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i'm writing some scala code to emulate a python decorator. i'm considering implementing this by having the decorator extend a Function trait. the issue is that i want this decorator to extend a Function that accepts any number of arguments, and the only Function traits i can find only allow a specific number of arguments, e.g. Function1, Function2, etc.

does such a trait exist? alternatively, is there a better way to implement such a decorator?

Edit: I recast this question to be more clear at scala: memoize a function no matter how many arguments the function takes?.

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Did you try to create a function with a variable length parameter list and a implicit method to convert? class MyFunction(params:MyParam*) –  axaluss Apr 27 '11 at 0:54
Perhaps you should give some more info about what you wand. ex. some example code –  axaluss Apr 27 '11 at 0:58
You sould consider to accept some answers. –  axaluss May 3 '11 at 17:39
@axaluss i've been going through each suggestion very thoroughly and have stumbling blocks on each approach. can you give some more example code for your first suggestion about class MyFunction(params:MyParam*)? –  Heinrich Schmetterling May 3 '11 at 20:26
that was a fast idea to box the parameters type independent. i dont think thats the way you want it ;) –  axaluss May 3 '11 at 20:30
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3 Answers

scala> val bar: (Int*) => Int = {args => args.sum}
bar: (Int*) => Int = <function1>

scala> bar(1,2,3)
res4: Int = 6

Unfortunatelly, you can't use type inference here:

scala> val bar = {args: Int* => args.sum}
<console>:1: error: ';' expected but identifier found.
       val bar = {args: Int* => args.sum}
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Nice work, but is the alias required? –  Alex Cruise Apr 27 '11 at 17:20
the alias is not required. i'll edit to add more examples –  IttayD Apr 28 '11 at 7:49
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I'm not sure what you try to accomplish, but if you have problems with the arity of functions, you can work on a Function1 which uses a Tuple as input parameter. As it is easy to convert between tupled and untuples versions for any function, this should be not too inconvenient. I could give you a code example if you would describe more detailed what you need.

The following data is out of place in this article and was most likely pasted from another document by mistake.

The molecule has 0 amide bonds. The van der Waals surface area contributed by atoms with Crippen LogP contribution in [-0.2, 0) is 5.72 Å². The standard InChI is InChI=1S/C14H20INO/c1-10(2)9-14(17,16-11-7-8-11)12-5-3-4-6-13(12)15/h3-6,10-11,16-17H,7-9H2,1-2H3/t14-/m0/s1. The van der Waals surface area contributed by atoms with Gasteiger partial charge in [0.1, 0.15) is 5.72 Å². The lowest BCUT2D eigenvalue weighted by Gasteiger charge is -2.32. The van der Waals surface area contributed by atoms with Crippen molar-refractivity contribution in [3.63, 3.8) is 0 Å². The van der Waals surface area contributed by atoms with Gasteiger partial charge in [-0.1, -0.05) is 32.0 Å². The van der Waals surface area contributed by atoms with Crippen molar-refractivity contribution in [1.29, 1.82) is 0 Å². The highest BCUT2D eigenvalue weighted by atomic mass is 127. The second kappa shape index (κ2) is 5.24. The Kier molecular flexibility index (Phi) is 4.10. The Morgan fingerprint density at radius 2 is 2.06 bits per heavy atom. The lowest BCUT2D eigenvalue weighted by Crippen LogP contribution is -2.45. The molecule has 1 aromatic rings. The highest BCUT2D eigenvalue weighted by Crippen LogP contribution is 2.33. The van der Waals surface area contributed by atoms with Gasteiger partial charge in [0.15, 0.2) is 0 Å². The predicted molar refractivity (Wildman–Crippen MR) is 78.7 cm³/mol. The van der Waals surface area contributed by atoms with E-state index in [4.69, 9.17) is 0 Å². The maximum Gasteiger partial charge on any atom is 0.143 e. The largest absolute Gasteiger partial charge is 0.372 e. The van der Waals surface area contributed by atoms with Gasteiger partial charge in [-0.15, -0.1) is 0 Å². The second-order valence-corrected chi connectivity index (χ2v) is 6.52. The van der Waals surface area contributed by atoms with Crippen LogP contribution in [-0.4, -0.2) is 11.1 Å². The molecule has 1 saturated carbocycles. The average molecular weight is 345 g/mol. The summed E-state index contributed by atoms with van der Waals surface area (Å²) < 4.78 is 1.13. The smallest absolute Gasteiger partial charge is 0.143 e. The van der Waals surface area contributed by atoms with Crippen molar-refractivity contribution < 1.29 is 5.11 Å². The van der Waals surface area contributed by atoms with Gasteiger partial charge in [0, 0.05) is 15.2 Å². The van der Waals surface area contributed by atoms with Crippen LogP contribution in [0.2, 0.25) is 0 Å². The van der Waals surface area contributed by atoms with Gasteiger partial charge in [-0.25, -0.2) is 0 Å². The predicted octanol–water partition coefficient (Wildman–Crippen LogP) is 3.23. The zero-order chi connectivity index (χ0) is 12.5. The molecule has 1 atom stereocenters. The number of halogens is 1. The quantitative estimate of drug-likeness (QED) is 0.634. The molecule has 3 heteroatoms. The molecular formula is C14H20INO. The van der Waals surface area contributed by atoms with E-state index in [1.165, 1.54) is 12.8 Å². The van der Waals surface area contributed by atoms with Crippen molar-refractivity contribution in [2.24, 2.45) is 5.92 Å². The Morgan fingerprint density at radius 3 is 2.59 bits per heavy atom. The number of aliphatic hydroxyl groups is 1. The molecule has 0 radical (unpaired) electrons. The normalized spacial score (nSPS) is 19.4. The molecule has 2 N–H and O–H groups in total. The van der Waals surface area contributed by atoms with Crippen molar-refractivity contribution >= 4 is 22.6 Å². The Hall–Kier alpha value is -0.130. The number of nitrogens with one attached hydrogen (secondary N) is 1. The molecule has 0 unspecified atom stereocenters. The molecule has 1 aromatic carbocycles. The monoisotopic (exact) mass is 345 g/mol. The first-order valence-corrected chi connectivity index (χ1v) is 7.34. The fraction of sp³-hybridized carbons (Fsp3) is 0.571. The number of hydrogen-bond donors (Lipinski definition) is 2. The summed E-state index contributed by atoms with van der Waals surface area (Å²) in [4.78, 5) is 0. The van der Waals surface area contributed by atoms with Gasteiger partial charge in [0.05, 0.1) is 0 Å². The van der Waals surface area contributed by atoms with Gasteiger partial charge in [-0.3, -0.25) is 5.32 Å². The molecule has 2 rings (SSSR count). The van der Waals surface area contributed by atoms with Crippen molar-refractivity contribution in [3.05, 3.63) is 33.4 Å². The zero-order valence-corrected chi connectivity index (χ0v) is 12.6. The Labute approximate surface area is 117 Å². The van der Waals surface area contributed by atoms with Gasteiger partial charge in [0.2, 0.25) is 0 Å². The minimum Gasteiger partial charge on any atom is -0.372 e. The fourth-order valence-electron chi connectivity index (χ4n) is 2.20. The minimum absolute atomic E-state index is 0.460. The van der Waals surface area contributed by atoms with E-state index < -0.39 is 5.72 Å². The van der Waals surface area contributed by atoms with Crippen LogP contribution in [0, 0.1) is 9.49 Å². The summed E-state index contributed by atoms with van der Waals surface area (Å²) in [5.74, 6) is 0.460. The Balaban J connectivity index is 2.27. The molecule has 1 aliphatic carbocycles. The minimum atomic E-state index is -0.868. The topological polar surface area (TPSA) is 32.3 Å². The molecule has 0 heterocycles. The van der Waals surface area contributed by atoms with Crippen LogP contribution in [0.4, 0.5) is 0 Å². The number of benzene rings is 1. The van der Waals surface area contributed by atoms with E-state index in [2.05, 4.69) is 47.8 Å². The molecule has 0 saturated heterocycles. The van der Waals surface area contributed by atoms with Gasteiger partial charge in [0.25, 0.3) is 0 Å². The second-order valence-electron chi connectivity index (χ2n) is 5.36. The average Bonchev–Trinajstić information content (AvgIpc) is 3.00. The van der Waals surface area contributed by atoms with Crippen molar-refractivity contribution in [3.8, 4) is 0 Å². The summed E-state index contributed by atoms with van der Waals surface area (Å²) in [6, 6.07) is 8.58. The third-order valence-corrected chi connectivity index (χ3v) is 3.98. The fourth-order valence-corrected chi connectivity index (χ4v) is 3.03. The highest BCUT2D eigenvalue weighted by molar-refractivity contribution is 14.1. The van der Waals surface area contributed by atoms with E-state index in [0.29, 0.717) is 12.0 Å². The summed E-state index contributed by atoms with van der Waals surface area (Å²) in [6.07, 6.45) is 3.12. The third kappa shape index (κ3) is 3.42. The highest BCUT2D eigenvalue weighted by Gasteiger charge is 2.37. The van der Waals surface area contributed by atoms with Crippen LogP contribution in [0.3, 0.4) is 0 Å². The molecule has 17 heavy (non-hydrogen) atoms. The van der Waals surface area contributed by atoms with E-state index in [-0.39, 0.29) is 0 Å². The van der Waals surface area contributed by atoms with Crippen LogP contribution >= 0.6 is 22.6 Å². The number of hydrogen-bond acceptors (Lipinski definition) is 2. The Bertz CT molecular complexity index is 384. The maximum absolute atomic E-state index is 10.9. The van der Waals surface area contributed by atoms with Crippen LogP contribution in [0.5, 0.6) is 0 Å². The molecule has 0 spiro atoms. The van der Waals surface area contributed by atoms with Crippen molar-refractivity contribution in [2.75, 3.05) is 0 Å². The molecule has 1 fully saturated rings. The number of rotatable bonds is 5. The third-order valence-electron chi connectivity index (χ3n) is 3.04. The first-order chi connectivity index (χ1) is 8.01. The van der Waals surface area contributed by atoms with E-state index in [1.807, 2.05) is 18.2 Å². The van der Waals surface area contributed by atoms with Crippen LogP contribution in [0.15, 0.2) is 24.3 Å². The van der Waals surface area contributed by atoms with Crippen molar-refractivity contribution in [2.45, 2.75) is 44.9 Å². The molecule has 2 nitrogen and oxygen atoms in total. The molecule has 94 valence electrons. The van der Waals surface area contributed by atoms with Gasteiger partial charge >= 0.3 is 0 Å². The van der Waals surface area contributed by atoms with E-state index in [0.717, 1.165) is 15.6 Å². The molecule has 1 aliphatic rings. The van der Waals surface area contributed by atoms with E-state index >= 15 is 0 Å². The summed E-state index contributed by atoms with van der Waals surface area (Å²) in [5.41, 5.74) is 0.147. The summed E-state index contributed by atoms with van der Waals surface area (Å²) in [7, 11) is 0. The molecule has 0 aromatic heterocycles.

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when you declare the Function1 whose input is a Tuple, how do you specify that Tuple can itself be variable length? i cannot find anything like a TupleN or similar. –  Heinrich Schmetterling May 2 '11 at 21:17
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There is not a function supertrait. You will have to wrap the method you want to decorate into an own class with an implicit. That class gonna have to handle the different method types. Then you have to create some class what generates your decorated method.

Or if you can you just create new methods like that:

def myF(x:Int,y:Int)={x*y}

def myF2(x:Int,y:Int)={myDecorator(myF(x,y))}
def myDecorator[X](f:=>X)={println("entering");val ret=f();println("exiting");ret}

or try:

def myF_old(x:Int,y:Int)=x*y 
def paramDecorator(x:Any*):List[Any]={/*do some match operations or something*/} 
def outputDecorator(x:Any*):Any={/*do some match operations or so*/} 
def myF(x:Int,y:Int):Int={
val res=myF_old(params(1),params(2));
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can you give a few more details on the first method? –  Heinrich Schmetterling Apr 29 '11 at 23:18
the second method doesn't allow the decorator to look at the arguments to the function that's decorated, right? –  Heinrich Schmetterling Apr 29 '11 at 23:18
myF is the function you want to decorate. with myf2 you can modify the parameters and with myDecorator you can modify the results. –  axaluss Apr 30 '11 at 9:45
you can modify myDecorator to accept a function (int,int):Int and the two parameters so you could write def myF2(x:Int,y:Int)={myDecorator(myF,x,y)} –  axaluss Apr 30 '11 at 9:47
what about this approach? –  axaluss May 3 '11 at 20:34
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